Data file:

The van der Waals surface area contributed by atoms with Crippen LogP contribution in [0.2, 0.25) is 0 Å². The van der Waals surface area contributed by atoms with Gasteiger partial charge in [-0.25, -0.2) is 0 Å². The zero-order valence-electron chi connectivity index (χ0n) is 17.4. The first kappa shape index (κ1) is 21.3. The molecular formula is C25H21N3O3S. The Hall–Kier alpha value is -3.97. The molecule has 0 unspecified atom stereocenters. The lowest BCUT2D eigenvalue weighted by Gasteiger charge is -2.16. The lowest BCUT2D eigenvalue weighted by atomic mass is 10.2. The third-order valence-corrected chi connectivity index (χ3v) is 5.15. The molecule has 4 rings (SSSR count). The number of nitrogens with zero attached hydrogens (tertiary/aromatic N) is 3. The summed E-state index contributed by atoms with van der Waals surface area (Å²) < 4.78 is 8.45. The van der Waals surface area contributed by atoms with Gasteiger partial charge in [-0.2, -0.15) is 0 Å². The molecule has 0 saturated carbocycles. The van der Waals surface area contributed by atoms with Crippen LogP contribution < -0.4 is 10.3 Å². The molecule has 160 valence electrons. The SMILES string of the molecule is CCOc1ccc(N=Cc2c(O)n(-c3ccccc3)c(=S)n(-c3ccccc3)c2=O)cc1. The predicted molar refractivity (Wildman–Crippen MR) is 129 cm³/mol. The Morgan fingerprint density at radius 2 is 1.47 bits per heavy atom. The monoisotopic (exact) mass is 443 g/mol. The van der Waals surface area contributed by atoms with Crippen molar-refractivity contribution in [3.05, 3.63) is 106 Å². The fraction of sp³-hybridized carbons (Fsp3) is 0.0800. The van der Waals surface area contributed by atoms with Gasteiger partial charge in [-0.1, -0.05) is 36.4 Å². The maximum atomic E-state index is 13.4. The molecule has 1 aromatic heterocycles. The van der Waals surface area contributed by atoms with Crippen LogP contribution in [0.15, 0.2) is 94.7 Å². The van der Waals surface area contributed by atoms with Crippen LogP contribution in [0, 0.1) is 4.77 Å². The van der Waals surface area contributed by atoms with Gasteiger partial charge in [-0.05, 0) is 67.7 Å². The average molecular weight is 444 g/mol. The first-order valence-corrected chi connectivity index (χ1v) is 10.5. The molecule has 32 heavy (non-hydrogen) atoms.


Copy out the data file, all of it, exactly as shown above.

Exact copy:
The van der Waals surface area contributed by atoms with Crippen LogP contribution in [0.2, 0.25) is 0 Å². The van der Waals surface area contributed by atoms with Gasteiger partial charge in [-0.25, -0.2) is 0 Å². The zero-order valence-electron chi connectivity index (χ0n) is 17.4. The first kappa shape index (κ1) is 21.3. The molecular formula is C25H21N3O3S. The Hall–Kier alpha value is -3.97. The molecule has 0 unspecified atom stereocenters. The lowest BCUT2D eigenvalue weighted by Gasteiger charge is -2.16. The lowest BCUT2D eigenvalue weighted by atomic mass is 10.2. The third-order valence-corrected chi connectivity index (χ3v) is 5.15. The molecule has 4 rings (SSSR count). The number of nitrogens with zero attached hydrogens (tertiary/aromatic N) is 3. The summed E-state index contributed by atoms with van der Waals surface area (Å²) < 4.78 is 8.45. The van der Waals surface area contributed by atoms with Gasteiger partial charge in [-0.2, -0.15) is 0 Å². The molecule has 0 saturated carbocycles. The van der Waals surface area contributed by atoms with Crippen LogP contribution < -0.4 is 10.3 Å². The molecule has 160 valence electrons. The SMILES string of the molecule is CCOc1ccc(N=Cc2c(O)n(-c3ccccc3)c(=S)n(-c3ccccc3)c2=O)cc1. The predicted molar refractivity (Wildman–Crippen MR) is 129 cm³/mol. The Morgan fingerprint density at radius 2 is 1.47 bits per heavy atom. The monoisotopic (exact) mass is 443 g/mol. The van der Waals surface area contributed by atoms with Crippen molar-refractivity contribution in [3.05, 3.63) is 106 Å². The fraction of sp³-hybridized carbons (Fsp3) is 0.0800. The van der Waals surface area contributed by atoms with Gasteiger partial charge in [-0.1, -0.05) is 36.4 Å². The maximum atomic E-state index is 13.4. The molecule has 1 aromatic heterocycles. The van der Waals surface area contributed by atoms with Crippen LogP contribution in [0.15, 0.2) is 94.7 Å². The van der Waals surface area contributed by atoms with Crippen LogP contribution in [0, 0.1) is 4.77 Å². The van der Waals surface area contributed by atoms with Gasteiger partial charge in [-0.05, 0) is 67.7 Å². The average molecular weight is 444 g/mol. The first-order valence-corrected chi connectivity index (χ1v) is 10.5. The molecule has 32 heavy (non-hydrogen) atoms.